Passport requirement casts wide net, imposes badge of shame
“The bearer was convicted of a sex offense against a minor,” it says, “and is a covered sex offender pursuant to 22 United States Code Section 212b(c)(l).”
The scary notation, which was revealed this week, is the State Department’s response to a 2016 law requiring that the passports of certain registered sex offenders include a “unique identifier” to help maintain their status as pariahs wherever they travel. Although the warning is supposedly aimed at stopping sexual predators from abusing children in other countries, it will mark the passports of many people who pose no such threat.
The “unique identifier” is mandated by the International Megan’s Law, which purports to prevent “child sex tourism,” a crime that seems to be pretty rare. From 2003 through 2009, according to an earlier version of the bill, the Justice Department “obtained 73 convictions of individuals from the United States charged with committing sexual crimes against minors in other countries” — an average of about 10 per year.
Instead of focusing on people who have demonstrated a propensity to commit such crimes, the IML casts a wide net that covers offenders who have never assaulted a child, let alone traveled to another country for that purpose.
The Americans whose passports will brand them as international child molesters include people convicted of misdemeanors as well as felonies, people who committed their offenses as minors, people who were convicted decades ago and have never reoffended, people who as teenagers had consensual sex with other teenagers, and people who committed noncontact offenses such as sexting, streaking, public urination and looking at child pornography.
At a party 15 years ago, when she was 19, Shawna Clouatre hooked up with a boy who turned out to be 14. As a result, she was forced to register as a sex offender for life, which among other things means she has trouble keeping jobs and is not allowed to take her own children to the park.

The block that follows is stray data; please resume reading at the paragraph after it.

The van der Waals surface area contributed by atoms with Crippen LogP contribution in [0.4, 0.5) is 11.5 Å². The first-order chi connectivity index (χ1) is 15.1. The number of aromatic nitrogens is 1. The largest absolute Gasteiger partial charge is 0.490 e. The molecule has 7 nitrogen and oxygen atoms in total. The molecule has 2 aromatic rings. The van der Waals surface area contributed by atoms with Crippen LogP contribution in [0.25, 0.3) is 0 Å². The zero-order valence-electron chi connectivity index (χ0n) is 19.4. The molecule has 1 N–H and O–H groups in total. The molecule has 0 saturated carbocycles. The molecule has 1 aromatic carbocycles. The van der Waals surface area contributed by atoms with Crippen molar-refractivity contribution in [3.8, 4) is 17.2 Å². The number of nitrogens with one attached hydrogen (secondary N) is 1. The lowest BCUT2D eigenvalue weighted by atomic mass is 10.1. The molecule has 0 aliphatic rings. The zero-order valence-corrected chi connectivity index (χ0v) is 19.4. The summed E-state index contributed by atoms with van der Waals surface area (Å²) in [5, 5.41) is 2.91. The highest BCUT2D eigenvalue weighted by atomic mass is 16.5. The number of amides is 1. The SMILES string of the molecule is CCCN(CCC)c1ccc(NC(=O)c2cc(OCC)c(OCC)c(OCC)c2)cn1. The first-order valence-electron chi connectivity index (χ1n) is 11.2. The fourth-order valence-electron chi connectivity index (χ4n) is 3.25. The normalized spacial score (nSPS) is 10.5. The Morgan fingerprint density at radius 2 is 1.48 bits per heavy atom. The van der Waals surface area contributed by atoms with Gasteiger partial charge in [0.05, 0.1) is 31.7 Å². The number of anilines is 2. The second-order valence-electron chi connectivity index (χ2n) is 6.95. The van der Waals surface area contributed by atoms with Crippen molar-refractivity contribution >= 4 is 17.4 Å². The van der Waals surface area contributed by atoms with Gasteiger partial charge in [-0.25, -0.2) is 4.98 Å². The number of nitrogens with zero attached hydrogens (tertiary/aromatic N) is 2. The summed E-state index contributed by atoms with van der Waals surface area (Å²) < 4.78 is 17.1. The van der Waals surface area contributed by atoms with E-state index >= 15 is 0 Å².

In a heartbreaking interview with documentarian David Feige, the young Oklahoma mother talks wistfully about her dreams of traveling the world, rendered impractical by the lifetime probation imposed after her youthful mistake. Even if she managed to overcome that obstacle, the passport notation required by the IML would ensure that she was viewed with unjustified fear and suspicion wherever she might go.
Last year, four sex offenders challenged the IML in federal court, claiming it violates their Fifth Amendment right to due process and the constitutional ban on retroactive punishment. The plaintiffs argued that the “Scarlet Letter” and “international travel blacklist” created by the IML will expose them and their traveling companions to harassment, impinging on their freedom to travel, to earn a living, and to visit relatives in other countries.
One plaintiff, who “was convicted of a felony sex offense involving a minor over 25 years ago,” is “an officer of a corporation with facilities and customers in Europe and Asia, and routinely travels to various countries within Europe and Asia for business purposes.” Another plaintiff, who committed a crime minor enough that he was sentenced only to probation and was initially told he would not have to register as a sex offender, will nevertheless have to carry a special passport.
A federal judge dismissed the lawsuit, saying the IML easily passes the “rational basis” test. “Under rational basis review,” she explained, “a law ‘may be over inclusive, under inclusive, illogical, and unscientific and yet pass constitutional muster.’”
Stigmatizing someone like Shawna Clouatre as a threat to children everywhere for the rest of her life may seem irrational, but that does not mean it fails the rational basis test. Even if the IML is poorly designed to achieve its ostensible goal, Congress says it will protect children, and that’s rational enough for government work.
Jacob Sullum is a senior editor at Reason magazine.